How To: Clean a Mattress
The sweat, dust, and allergens lurking in your mattress are enough to give anyone nightmares—but don't lose sleep over it yet! Follow these five steps for a seasonal cleaning that will help you get a good night's rest.
Wash and dry your sheets and pillowcases once a week—that’s all it takes to sleep in clean comfort, right? Wrong. You’re forgetting the mattress! Plenty of hair, sweat, dead skin, dandruff, dust, dirt and even food particles can accumulate in the mattress’s crevices. For allergy sufferers in particular, a mattress in grubby condition can make for unpleasant nights. Rest easy again by giving your mattress a proper cleaning at least once per season. Here’s how to go about it.
Remove all bedding so that the mattress sits alone on the box spring or bed frame, then vacuum the mattress all over, using the appliance attachments to help you do a thorough job. Pay close attention to the crevice around the seam that runs along the mattress’s perimeter. Here, you’re likely to find the greatest amount of gross buildup. For the record, any vacuum can probably do the trick, but experts do recommend HEPA-rated cleaners, as they can draw out even the tiniest particles.
Now’s the moment to spot-clean any stains you encounter.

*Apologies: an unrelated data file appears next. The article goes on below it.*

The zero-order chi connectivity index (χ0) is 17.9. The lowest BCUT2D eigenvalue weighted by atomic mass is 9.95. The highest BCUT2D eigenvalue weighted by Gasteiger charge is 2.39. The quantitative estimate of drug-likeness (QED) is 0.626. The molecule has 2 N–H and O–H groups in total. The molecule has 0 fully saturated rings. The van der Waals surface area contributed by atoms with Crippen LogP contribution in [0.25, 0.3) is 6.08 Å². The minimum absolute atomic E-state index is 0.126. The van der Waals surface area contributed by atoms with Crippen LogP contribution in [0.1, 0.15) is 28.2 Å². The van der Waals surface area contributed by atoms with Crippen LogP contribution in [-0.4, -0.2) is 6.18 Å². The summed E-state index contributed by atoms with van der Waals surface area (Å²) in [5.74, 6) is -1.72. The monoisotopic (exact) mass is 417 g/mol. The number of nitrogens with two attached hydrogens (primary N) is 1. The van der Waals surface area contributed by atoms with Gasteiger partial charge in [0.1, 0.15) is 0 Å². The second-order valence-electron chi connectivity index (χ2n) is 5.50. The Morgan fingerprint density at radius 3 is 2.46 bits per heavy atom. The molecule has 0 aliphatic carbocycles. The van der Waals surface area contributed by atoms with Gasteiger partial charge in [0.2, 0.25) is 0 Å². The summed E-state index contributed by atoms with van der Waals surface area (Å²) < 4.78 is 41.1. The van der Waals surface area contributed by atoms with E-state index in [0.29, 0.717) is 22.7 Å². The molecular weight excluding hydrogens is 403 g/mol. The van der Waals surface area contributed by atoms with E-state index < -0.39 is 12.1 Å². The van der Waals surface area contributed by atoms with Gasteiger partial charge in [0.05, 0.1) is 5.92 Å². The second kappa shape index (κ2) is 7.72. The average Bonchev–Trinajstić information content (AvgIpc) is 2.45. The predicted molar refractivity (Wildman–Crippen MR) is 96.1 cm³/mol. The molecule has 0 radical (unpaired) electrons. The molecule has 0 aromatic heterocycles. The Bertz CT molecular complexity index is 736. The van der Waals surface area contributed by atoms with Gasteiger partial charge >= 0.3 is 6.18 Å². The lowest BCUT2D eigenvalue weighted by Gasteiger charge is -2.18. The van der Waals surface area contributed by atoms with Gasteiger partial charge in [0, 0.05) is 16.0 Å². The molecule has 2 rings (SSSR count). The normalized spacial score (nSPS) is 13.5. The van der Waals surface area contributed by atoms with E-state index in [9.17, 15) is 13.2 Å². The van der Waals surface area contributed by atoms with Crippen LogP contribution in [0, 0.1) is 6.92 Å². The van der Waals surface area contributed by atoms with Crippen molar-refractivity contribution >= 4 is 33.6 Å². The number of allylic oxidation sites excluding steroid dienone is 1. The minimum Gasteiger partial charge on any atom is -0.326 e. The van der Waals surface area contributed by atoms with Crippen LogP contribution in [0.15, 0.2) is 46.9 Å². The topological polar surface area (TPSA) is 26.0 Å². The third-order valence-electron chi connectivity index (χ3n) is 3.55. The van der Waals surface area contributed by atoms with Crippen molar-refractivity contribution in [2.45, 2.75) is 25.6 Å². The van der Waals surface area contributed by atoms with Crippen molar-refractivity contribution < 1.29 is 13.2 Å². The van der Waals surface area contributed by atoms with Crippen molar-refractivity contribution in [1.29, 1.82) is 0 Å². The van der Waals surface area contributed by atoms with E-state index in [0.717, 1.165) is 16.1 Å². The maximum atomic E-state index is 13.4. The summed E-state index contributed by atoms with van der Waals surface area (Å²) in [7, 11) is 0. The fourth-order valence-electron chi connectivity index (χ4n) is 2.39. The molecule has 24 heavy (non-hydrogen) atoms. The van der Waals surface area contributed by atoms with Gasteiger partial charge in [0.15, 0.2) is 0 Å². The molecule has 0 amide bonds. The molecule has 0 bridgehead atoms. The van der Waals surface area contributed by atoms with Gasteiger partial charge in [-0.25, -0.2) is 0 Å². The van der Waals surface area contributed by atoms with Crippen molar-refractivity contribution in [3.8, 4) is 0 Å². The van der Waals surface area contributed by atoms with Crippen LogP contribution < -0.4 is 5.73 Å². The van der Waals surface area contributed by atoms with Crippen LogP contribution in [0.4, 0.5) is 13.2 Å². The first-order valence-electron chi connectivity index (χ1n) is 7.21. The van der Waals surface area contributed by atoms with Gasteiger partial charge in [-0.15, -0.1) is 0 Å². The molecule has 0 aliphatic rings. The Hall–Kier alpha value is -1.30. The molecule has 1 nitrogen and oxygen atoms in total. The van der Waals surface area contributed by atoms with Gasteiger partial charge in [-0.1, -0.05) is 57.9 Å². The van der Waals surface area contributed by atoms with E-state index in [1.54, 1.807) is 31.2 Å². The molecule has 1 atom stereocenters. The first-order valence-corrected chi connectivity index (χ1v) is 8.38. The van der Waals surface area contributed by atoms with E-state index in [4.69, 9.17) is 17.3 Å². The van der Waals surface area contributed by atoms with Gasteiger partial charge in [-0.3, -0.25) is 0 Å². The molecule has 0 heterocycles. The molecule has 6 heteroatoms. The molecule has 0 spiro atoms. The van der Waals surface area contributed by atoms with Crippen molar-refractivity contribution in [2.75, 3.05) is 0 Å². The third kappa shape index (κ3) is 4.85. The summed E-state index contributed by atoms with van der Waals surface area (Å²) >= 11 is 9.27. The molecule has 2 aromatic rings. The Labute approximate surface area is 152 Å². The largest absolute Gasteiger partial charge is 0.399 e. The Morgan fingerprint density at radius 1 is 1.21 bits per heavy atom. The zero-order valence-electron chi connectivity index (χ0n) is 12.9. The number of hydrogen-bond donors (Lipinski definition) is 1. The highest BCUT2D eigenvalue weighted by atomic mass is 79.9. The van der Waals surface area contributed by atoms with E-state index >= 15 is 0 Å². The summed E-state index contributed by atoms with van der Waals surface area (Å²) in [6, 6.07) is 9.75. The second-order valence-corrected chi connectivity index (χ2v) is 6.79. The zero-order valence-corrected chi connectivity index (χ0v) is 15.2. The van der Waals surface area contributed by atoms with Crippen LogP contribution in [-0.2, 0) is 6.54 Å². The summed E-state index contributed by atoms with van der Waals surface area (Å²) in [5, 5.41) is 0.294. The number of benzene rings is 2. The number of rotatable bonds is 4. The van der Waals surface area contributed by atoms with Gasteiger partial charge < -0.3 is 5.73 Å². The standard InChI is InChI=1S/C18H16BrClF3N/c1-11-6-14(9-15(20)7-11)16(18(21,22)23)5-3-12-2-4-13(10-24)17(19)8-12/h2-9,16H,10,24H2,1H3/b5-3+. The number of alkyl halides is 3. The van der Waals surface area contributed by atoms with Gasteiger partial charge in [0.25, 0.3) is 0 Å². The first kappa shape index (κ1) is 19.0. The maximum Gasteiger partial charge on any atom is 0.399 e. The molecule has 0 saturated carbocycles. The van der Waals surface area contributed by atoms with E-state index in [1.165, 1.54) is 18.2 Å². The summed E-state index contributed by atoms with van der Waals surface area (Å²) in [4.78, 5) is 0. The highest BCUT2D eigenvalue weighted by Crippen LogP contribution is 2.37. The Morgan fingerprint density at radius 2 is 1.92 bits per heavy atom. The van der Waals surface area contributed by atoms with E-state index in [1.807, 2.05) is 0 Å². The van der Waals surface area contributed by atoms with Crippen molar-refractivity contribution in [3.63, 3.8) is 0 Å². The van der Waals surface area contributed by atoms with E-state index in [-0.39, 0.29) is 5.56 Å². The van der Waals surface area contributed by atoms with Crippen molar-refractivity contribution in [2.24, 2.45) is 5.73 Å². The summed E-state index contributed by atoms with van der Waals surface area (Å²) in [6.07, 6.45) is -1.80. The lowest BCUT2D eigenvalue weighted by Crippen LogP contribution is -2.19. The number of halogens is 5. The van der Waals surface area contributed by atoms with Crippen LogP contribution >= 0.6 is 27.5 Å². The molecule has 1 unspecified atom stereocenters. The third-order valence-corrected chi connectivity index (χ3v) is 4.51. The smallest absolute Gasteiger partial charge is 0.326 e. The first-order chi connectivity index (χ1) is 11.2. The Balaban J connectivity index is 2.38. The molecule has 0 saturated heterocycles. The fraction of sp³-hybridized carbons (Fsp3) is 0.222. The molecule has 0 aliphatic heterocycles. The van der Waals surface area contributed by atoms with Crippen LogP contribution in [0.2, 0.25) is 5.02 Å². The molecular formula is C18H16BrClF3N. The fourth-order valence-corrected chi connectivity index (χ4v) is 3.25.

• For stains left behind by vegetable oils, grease, food spills, and chocolate, use a paste made from baking soda, salt, and water. Cover the stain with the mixture, then let it set for half an hour. Next, brush away the dried paste and wipe down the area with cool water. Finally, dry the moist spot with either a hair dryer or a fan.
• Hydrogen peroxide works well to remove stains created by crayons, beverages, blood, or urine. Dilute the chemical by mixing it with an equal quantity of water, then dab the stained area with the solution. Next, brush the area gently with a soft-bristled toothbrush. Let it dry for five minutes, then dab again with the solution.
Sprinkle baking soda on the mattress to deodorize any lingering smells. Let it sit for an hour or so, then vacuum up the powder.
Does your mattress need to be flipped? Many today (e.g., pillow-top models) are designed to to be one-sided. If yours is two-sided and you haven’t recently flipped it, do so now. Besides helping your mattress wear more evenly, flipping prevents too much dirt from building up on any one side. Once you’ve flipped the mattress, repeat Step 3, sprinkling baking soda on the side that’s now on top.
STEP 5 (optional)
If the weather is warm and sunny, give the mattress a sunbath: Take it outside in order to capitalize on the sun’s natural germicidal effects. But don’t just set the mattress on the porch; prop it up on a pair of clothing racks or by any more expedient means, being sure that your chosen supports are clean. Before replacing the mattress pad, sheets, and bedcovers, wait for the mattress to cool down a bit. Never air-out the mattress on a humid day, as the moisture could later lead to the growth of mold.